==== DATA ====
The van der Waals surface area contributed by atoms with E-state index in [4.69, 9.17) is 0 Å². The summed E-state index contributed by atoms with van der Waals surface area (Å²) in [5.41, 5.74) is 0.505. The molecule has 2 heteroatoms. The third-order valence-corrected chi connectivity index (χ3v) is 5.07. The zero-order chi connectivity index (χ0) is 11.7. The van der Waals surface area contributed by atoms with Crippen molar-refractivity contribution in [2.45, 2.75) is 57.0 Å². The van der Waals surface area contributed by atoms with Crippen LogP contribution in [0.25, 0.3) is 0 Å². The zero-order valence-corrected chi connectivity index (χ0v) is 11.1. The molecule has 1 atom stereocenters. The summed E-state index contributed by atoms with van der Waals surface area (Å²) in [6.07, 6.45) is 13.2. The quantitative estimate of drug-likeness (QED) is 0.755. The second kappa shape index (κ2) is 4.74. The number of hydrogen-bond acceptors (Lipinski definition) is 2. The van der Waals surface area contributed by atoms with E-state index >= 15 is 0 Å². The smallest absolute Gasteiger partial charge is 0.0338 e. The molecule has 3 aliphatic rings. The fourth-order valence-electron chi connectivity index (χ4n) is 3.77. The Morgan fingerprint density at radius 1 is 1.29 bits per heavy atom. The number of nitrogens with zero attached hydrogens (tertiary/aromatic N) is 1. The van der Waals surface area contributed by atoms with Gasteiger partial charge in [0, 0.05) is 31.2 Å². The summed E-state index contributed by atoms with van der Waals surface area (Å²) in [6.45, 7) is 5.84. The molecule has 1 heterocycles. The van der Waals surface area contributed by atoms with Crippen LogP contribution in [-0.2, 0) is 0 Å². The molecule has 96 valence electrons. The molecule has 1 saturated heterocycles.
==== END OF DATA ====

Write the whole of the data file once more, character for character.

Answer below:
The van der Waals surface area contributed by atoms with E-state index in [4.69, 9.17) is 0 Å². The summed E-state index contributed by atoms with van der Waals surface area (Å²) in [5.41, 5.74) is 0.505. The molecule has 2 heteroatoms. The third-order valence-corrected chi connectivity index (χ3v) is 5.07. The zero-order chi connectivity index (χ0) is 11.7. The van der Waals surface area contributed by atoms with Crippen molar-refractivity contribution in [2.45, 2.75) is 57.0 Å². The van der Waals surface area contributed by atoms with Crippen LogP contribution in [0.25, 0.3) is 0 Å². The zero-order valence-corrected chi connectivity index (χ0v) is 11.1. The molecule has 1 atom stereocenters. The summed E-state index contributed by atoms with van der Waals surface area (Å²) in [6.07, 6.45) is 13.2. The quantitative estimate of drug-likeness (QED) is 0.755. The second kappa shape index (κ2) is 4.74. The number of hydrogen-bond acceptors (Lipinski definition) is 2. The van der Waals surface area contributed by atoms with E-state index >= 15 is 0 Å². The smallest absolute Gasteiger partial charge is 0.0338 e. The molecule has 3 aliphatic rings. The fourth-order valence-electron chi connectivity index (χ4n) is 3.77. The Morgan fingerprint density at radius 1 is 1.29 bits per heavy atom. The number of nitrogens with zero attached hydrogens (tertiary/aromatic N) is 1. The van der Waals surface area contributed by atoms with Gasteiger partial charge in [0, 0.05) is 31.2 Å². The summed E-state index contributed by atoms with van der Waals surface area (Å²) in [6.45, 7) is 5.84. The molecule has 1 heterocycles. The van der Waals surface area contributed by atoms with Crippen LogP contribution in [-0.2, 0) is 0 Å². The molecule has 96 valence electrons. The molecule has 1 saturated heterocycles.